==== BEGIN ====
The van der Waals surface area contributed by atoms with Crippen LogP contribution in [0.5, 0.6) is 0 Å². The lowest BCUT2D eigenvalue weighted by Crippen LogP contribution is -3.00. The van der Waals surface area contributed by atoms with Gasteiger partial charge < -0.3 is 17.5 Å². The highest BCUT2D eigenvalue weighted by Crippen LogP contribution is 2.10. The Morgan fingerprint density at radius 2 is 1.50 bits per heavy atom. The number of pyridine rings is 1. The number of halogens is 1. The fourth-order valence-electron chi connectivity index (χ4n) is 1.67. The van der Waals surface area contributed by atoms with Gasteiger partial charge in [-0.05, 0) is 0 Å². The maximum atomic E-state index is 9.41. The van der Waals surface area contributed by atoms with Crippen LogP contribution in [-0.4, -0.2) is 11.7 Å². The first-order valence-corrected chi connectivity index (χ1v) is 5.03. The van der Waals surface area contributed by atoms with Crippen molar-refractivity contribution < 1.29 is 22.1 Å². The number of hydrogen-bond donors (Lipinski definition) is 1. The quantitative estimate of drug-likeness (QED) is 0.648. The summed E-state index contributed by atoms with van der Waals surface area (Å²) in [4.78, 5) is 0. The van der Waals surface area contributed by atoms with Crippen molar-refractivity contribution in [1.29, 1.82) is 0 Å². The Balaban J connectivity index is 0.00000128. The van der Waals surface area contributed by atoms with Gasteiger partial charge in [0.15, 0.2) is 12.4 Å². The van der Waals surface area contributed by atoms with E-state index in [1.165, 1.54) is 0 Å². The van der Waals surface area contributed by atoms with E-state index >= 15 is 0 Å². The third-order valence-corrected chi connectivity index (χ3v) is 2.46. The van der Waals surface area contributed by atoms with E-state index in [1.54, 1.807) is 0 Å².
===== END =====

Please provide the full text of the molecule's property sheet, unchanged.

The van der Waals surface area contributed by atoms with Crippen LogP contribution in [0.5, 0.6) is 0 Å². The lowest BCUT2D eigenvalue weighted by Crippen LogP contribution is -3.00. The van der Waals surface area contributed by atoms with Gasteiger partial charge < -0.3 is 17.5 Å². The highest BCUT2D eigenvalue weighted by Crippen LogP contribution is 2.10. The Morgan fingerprint density at radius 2 is 1.50 bits per heavy atom. The number of pyridine rings is 1. The number of halogens is 1. The fourth-order valence-electron chi connectivity index (χ4n) is 1.67. The van der Waals surface area contributed by atoms with Gasteiger partial charge in [-0.05, 0) is 0 Å². The maximum atomic E-state index is 9.41. The van der Waals surface area contributed by atoms with Crippen LogP contribution in [-0.4, -0.2) is 11.7 Å². The first-order valence-corrected chi connectivity index (χ1v) is 5.03. The van der Waals surface area contributed by atoms with Crippen molar-refractivity contribution < 1.29 is 22.1 Å². The number of hydrogen-bond donors (Lipinski definition) is 1. The quantitative estimate of drug-likeness (QED) is 0.648. The summed E-state index contributed by atoms with van der Waals surface area (Å²) in [4.78, 5) is 0. The van der Waals surface area contributed by atoms with Crippen molar-refractivity contribution in [1.29, 1.82) is 0 Å². The Balaban J connectivity index is 0.00000128. The van der Waals surface area contributed by atoms with Gasteiger partial charge in [0.15, 0.2) is 12.4 Å². The van der Waals surface area contributed by atoms with E-state index in [1.165, 1.54) is 0 Å². The van der Waals surface area contributed by atoms with E-state index >= 15 is 0 Å². The third-order valence-corrected chi connectivity index (χ3v) is 2.46. The van der Waals surface area contributed by atoms with E-state index in [1.54, 1.807) is 0 Å².